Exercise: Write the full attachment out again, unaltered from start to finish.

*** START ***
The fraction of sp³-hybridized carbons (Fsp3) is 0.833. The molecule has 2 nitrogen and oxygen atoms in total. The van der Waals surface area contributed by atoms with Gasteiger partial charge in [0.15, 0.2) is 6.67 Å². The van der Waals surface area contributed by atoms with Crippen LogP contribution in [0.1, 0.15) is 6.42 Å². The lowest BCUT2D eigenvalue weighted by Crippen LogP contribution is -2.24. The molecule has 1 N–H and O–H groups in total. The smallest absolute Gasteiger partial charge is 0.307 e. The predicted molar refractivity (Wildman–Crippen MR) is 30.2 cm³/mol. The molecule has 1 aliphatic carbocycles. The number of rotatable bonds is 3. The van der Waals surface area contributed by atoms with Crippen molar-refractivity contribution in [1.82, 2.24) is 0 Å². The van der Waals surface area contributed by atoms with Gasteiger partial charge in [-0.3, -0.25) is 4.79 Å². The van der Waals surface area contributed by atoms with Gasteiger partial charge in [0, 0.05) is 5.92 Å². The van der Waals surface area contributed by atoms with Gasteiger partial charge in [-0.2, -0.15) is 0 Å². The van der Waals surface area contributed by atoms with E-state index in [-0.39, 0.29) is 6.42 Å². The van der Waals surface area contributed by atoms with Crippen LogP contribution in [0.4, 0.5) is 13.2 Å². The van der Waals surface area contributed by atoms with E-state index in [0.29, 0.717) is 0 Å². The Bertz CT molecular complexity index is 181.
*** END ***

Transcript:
The fraction of sp³-hybridized carbons (Fsp3) is 0.833. The molecule has 2 nitrogen and oxygen atoms in total. The van der Waals surface area contributed by atoms with Gasteiger partial charge in [0.15, 0.2) is 6.67 Å². The van der Waals surface area contributed by atoms with Crippen LogP contribution in [0.1, 0.15) is 6.42 Å². The lowest BCUT2D eigenvalue weighted by Crippen LogP contribution is -2.24. The molecule has 1 N–H and O–H groups in total. The smallest absolute Gasteiger partial charge is 0.307 e. The predicted molar refractivity (Wildman–Crippen MR) is 30.2 cm³/mol. The molecule has 1 aliphatic carbocycles. The number of rotatable bonds is 3. The van der Waals surface area contributed by atoms with Crippen molar-refractivity contribution in [1.82, 2.24) is 0 Å². The van der Waals surface area contributed by atoms with Gasteiger partial charge in [-0.3, -0.25) is 4.79 Å². The van der Waals surface area contributed by atoms with Gasteiger partial charge in [0, 0.05) is 5.92 Å². The van der Waals surface area contributed by atoms with Gasteiger partial charge in [-0.2, -0.15) is 0 Å². The van der Waals surface area contributed by atoms with E-state index in [-0.39, 0.29) is 6.42 Å². The van der Waals surface area contributed by atoms with Crippen LogP contribution in [0.4, 0.5) is 13.2 Å². The van der Waals surface area contributed by atoms with E-state index in [0.29, 0.717) is 0 Å². The Bertz CT molecular complexity index is 181.